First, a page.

BIBLE STUDY, Matthew 8

 

 

 

 

 

 

 

Day Eight: Wednesday, June 17th, 2020
Bible Lesson: Matthew 6:1-18

Reflection from Pastor Wayne Eberly:

“Come near ”
A woman told a really sweet story. She was telling of when she was a little girl. Her momma was a powerful presence in her life, and there was no question that the Spirit of God was active and alive in her momma’s life. Her momma radiated the glory of the Lord in all she said and did. Because of that, her momma was both beloved and a little feared. When the Spirit of the Lord is active and alive in someone’s life, you learn to treat them with reverence, respect, and a little bit of fear. The Holy Other is present in this person’s life, and that is not to be taken lightly.

One morning this woman, who is now a respected pastor with many that treat her with a similar degree of reverence, opened her momma’s bedroom door uninvited. This woman, only a small child of three at the time, came without invitation into her momma’s bedroom. She found her momma on her knees praying. This woman, just a child at the time, had stepped into the sacred space of prayer. She was not invited. Her presence might well be an interruption. Her momma noticed that her sacred space was no longer hers alone. Someone else had entered that sacred space.

But her momma did not become upset. Her momma did not become angry. Her momma just raised her head, saw her baby girl peering in, saw her baby girl watching her pray, curious about the relationship the momma had with the one who is Holy, and Wholly Other. When the momma saw her baby girl staring at her, wide eyed, aware that she had entered into sacred space, the momma raised her hand toward her daughter, pointed her finger at her daughter, and then with that pointed finger she signaled for her daughter to come near, to come by her side, to kneel with her, to join her in prayer, and to join her in worship.

Today we enter sacred space. Jesus is telling us about his Father in heaven. Jesus wants us to know his Father in heaven is our Father in heaven. Jesus is not inviting us to rush into the presence of our Father filled with a sense that our actions will make a big impression and impress others. Instead, here in the Father’s presence we find Jesus. He wants us to join him. He does not shush us, condemn us, or send us away. Jesus does not shut the door. Jesus wants us to be with him, right by his side in the presence of our Father in heaven. But there is a right way to be with our Father in heaven. It is with a reverent heart…it is with a humble heart…it is with a sincere heart…it is with a grateful heart.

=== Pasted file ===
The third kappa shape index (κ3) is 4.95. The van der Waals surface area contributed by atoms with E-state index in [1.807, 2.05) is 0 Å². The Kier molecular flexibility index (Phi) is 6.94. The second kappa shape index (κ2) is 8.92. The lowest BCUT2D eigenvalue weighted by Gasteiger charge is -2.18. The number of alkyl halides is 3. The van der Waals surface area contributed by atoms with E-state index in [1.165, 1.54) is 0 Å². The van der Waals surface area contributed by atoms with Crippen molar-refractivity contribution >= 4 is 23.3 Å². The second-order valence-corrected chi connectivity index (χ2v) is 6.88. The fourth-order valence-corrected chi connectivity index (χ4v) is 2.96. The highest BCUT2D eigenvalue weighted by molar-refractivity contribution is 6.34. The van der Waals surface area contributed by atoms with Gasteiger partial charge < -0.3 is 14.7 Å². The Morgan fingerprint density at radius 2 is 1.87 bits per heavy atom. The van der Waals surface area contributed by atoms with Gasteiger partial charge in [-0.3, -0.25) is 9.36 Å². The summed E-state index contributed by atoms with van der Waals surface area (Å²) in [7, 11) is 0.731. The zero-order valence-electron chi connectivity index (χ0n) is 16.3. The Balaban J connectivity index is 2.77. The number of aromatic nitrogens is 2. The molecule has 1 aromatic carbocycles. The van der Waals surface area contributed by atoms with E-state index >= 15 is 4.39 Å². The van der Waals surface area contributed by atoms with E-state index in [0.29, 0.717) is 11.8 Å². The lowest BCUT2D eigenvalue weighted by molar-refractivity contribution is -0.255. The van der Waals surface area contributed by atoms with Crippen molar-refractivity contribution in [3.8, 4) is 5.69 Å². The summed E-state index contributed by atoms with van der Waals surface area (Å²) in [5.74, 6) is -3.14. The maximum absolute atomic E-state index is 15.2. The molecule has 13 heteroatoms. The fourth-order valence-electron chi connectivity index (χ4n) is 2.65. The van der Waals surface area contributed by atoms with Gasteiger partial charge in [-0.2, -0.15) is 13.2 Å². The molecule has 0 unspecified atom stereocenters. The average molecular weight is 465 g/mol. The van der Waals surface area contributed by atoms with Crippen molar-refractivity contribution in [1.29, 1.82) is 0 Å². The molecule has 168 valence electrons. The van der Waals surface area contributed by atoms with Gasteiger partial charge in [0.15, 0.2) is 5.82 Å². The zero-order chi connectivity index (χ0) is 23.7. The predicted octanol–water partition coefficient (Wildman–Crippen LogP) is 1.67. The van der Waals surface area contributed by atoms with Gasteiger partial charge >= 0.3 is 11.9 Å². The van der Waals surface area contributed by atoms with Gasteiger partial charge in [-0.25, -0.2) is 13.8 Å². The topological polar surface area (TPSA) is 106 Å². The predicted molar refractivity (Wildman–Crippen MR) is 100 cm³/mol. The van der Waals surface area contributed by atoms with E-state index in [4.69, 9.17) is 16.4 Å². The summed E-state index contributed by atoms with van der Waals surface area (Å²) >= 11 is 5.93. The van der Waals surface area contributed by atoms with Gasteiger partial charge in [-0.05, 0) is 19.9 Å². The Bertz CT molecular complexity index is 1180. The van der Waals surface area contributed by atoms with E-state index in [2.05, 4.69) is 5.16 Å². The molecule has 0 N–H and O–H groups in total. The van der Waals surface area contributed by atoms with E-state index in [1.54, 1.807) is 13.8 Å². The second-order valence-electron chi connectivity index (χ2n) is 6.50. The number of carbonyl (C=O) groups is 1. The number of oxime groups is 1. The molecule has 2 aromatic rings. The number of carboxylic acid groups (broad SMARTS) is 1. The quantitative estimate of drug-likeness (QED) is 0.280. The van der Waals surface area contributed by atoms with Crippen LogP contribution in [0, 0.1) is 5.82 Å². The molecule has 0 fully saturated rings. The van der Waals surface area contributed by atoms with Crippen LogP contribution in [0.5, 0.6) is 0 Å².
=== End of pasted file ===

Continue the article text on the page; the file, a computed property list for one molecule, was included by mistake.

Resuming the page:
This morning as you read words from Jesus about our Father in heaven, imagine the Son of God seeing that we are watching…seeing that we are waiting…seeing that we long to be in the presence of our Father in the way that Jesus is in the presence of his Father. Imagine Jesus raising his hand toward us…toward you…pointing his finger at us…at you…and signaling for us…for you to come near, to come by his side, to kneel with him, and to join him in prayer…to join him in the presence of our Father in heaven. When you finish reading this morning, join Jesus as he leads us in prayer: Our Father, who art in heaven…

 

 

 

 

 

 

 

 

Commentary:
“Prayer is a particular kind of language. Not all language is of the same kind. The vocabulary of prayer is not the same as that for the application of a grant or a job…Prayer is the language of confession. By ‘confessional language’ I do not mean merely admitting that we have done wrong, but confession in the sense of expressing faith, the language that gives expression to our deepest convictions. This kind of language is not merely expressive, a venting of emotions, but represents a reality of human life…It is the insider language of the community of faith…Once we realize something of the nature of the language of prayer…we can confess our own need and lift up our intercessions and petitions to God without reservation. The Lord’s Prayer offers a model for doing so. Matthew’s text presents the opportunity for deepening our understanding of the nature of the language of prayer.” (M. Eugene Boring, “The Gospel of Matthew”, The New Interpreter’s Bible, p. 207)